Make a list. Look around you. Rock, sand, soil, fruit trees, roses, spiders, snails, frogs, fish, cattle, horses, rainfall, sunshine, you and me. This is the grand experiment called life. What could be more unexpected?
All the stories are here, silt-packed and fossil-stored. The book of the world opens anywhere, chronology is one method only and not the best. Clocks are not time. Even radioactive rock-clocks, even gut-spun DNA, can only tell time like a story.
When the universe exploded like a bomb, it started ticking like a bomb too. We know our sun will die, in another hundred million years or so, then the lights will go out and there will be no light to read by any more.
‘Tell me the time’ you say. And what you really say is ‘Tell me a story.’
Here’s one I haven’t been able to put down.
Weight of the World
My father was Poseidon. My mother was the Earth.
My father loved the strong outlines of my mother’s body. He loved her demarcations and her boundaries. He knew where he stood with her. She was solid, certain, shaped and material.
My mother loved my father because he recognised no boundaries. His ambitions were tidal. He swept, he sank, he flooded, he re-formed. Poseidon was a deluge of a man. Power flowed off him. He was deep, sometimes calm, but never still.
My mother and father teemed with life. They were life. Creation depended on them and had done so before there was air or fire. They sustained so much. They were so much. To each other they were irresistible.
Both were volatile. My father obviously so, my mother more alarmingly. She was serene as a rock but volcano’d with anger. She was quiet as a desert but tectonically challenged. When my mother threw a plate across the room, the whole world felt the crash. My father could be whipped into a storm in moments. My mother grumbled and growled and shook for days or weeks or months until her rage fissured and crumpled entire cities or forced human kind into lava-like submission.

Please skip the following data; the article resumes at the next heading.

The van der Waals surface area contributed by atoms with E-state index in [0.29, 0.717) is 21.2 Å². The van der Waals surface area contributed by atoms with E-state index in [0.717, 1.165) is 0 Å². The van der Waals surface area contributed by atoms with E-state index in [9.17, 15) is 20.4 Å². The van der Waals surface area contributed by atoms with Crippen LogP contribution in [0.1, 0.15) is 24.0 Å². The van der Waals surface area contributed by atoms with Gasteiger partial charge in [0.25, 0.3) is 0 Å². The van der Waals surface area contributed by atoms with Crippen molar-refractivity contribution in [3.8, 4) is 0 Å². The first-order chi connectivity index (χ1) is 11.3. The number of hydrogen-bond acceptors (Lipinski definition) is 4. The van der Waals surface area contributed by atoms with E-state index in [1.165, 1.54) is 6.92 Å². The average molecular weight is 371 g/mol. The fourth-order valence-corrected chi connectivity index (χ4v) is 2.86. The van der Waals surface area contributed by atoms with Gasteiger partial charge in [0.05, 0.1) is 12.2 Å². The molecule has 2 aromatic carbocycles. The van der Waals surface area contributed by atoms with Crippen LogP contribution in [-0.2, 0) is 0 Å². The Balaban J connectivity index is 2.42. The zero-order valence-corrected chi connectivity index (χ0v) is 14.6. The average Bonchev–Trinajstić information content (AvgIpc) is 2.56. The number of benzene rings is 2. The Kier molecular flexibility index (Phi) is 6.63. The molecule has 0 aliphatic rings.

Humankind . . . They never could see it coming. Look at Pompeii. There they are in the bathouses, sitting in their chairs, wearing skeletal looks of charred surprise.
When my father wooed my mother she lapped it up. He was playful, he was warm, he waited for her in the bright blue shallows and came a little closer, then drew back, and his pull was to leave a little gift on her shore; a piece of coral, mother of pearl, a shell as spiralled as a dream.
Sometimes he was a long way out and she missed him and the beached fishes gasped for breath. Then he was all over her again, and they were mermaids together, because there was always something feminine about my father, for all his power. Earth and water are the same kind, just as fire and air are their opposites.
She loved him because he showed her to herself. He was her moving mirror. He took her round the world, the world that she was, and held it up for her to see, her beauty of forests and cliffs and coastlines and wild places. To him she was both paradise and fear and he loved both. Together they went where no human had ever been. Places only they could go, places only they could be. Wherever he went, she was there; a gentle restraint, a serious reminder; the earth and the waters that covered the earth. He knew though, that while he could not cover the whole of her, she underpinned the whole of him. For all his strength, she was strong.
Meet the Author
A novelist whose honours include England’s Whitbread Prize, and the American Academy’s E. M. Forster Award, as well as the Prix d’argent at the Cannes Film Festival, JEANETTE WINTERSON burst onto the literary scene as a very young woman in 1985 with Oranges Are Not the Only Fruit. Her subsequent novels, including Sexing the Cherry, The Passion, Written on the Body, and The PowerBook, have also gone on to receive great international acclaim. She lives in London and the Cotswolds.